Efforts by the beef industry to keep Congress from making a National Animal Identification System (NAIS) mandatory may be futile as it seems the momentum is swinging in favor of creating such a database.
Officials with the 27-member nation European Union (EU) said last week they will consider doubling the quota of U.S. beef imports allowed to receive preferential tariff rates in exchange for the U.S. dropping its plan to impose more stringent tariffs on EU goods.
Officials in Mexico last Wednesday released the list of more than 90 products it imports from the U.S. which will be subject to increased tariffs. Fortunately for U.S. producers, protein products will not be included. The tariff increases, which range from 10 to 45 percent, include items such as fruit juice, toilet paper and home appliances.
Strong U.S. beef and pork exports in January defied predictions that sluggish global economies and volatile currencies would dampen them, according to the U.S. Meat Export Federation. USDA data showed beef muscle cut exports jumped 13 percent in volume and 15 percent in value compared to January 2008.
The use of antibiotics in animal agriculture came under attack last week as bills were introduced in Congress and the California Legislature to limit their use. The ?Preservation of Antibiotics for Medical Treatment Act? was introduced last week in the U.
A webinar is scheduled for March 25 from 9 to 10 a.m. to explain what landowners, tax preparers, and local governments need to know about Internal Revenue Service (IRS) reporting requirements and how to handle oil and gas payments.
USDA has finalized the plan to ban cattle which become non-ambulatory after veterinary inspection from being reinspected and passed for slaughter for human consumption in the U.S. The regulations codify what has been a common practice for several months, according to industry sources.
The Food and Drug Administration (FDA) said last Wednesday that it will allow a 60-day delay on implementing more stringent feed ban regulations for livestock feed ingredients. The regulations, meant to help prevent any potential spread of bovine spongiform encephalopathy.
In a story strikingly similar to the Hallmark/Westland downer cow scandal that beef producers know well, an undercover animal rights activist taped animal handling abuses at an Ohio hog farm and the footage is now the subject of an HBO documentary. The documentary, entitled ?Death on a Factory Farm,? first aired on the evening of March 16.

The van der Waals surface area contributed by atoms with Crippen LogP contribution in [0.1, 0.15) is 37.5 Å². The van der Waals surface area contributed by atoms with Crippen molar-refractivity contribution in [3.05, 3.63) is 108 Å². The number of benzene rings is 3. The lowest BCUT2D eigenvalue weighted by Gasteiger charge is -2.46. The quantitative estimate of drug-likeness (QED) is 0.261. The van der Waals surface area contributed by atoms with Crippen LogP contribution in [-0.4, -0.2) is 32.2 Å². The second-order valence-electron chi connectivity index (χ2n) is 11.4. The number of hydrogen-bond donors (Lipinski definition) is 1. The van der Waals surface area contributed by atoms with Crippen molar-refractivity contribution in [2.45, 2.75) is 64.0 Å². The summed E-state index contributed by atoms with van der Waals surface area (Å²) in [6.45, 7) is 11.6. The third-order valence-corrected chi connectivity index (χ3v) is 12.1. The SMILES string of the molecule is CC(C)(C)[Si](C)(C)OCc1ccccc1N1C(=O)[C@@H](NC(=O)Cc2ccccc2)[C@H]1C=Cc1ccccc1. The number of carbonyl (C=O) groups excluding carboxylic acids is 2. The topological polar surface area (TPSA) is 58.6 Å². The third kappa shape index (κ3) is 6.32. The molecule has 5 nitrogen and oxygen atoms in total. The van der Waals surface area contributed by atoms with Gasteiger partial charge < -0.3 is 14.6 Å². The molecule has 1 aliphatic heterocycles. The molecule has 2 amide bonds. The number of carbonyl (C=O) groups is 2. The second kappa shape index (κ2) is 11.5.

The National Cattlem e n ? s Beef Association (NCBA) recently announced that as part of a restructured plan to work against government intervention in ethanol production, the group has decided to withdraw its membership from the Food Before Fuel Coalition (FBFC).
Legislation aimed at stopping the slaughter of wildlife that are munching on crops has passed the state Senate and now goes to the House. Under the bill, ranchers and farmers could no longer kill wildlife on private land unless the animals were predators threatening people, pets or livestock.
An aggressive beef checkoff market response plan is in place to help protect beef demand in the meat case and on restaurant menus. This plan was quickly implemented in November 2008 when early economic signals indicated a need to proactively address channel and consumer purchasing decisions.
The checkoff-funded Northeast Beef Promotion Initiative (NEBPI) partnered with the Philadelphia Distance Run, the Classic Half Marathon held Sept. 21, 2008, to position lean beef as the protein choice to fuel active bodies and to introduce more than 15,800 elite athletes and their families to beef?s nutrition platform.
Senior veterinary students and faculty assisted in the delivery of triplet bull calves recently at Washington State University?s College of Veterinary Medicine. (l-r) Kelly Sandmeier, Jess Zelnik, Dr. Martha Delaney, Sara Manthey, and Jillian Saldana. ?All photos by Henry Moore Jr.
The case had previously been through the U.S. District Court in Anchorage, AK, and the 9th U.S. Circuit Court of Appeals, which both ruled in favor of the plaintiffs, who alleged that the new USFS regulations violated the 1992 Appeals Reform Act, a law directing the agency to consider public comment when it crafts land or resource management plans.
In a move that will subject a number of government projects to enhanced environmental and scientific scrutiny, President Obama is restoring a requirement that U.S. agencies consult with independent federal experts to determine whether their actions might harm threatened and endangered species.
There is a movement gaining steam in Illinois and California to ban tail docking in dairies. The push comes from one of agriculture?s biggest opponents, Farm Sanctuary, and it is being closely monitored by producer groups in those states and elsewhere.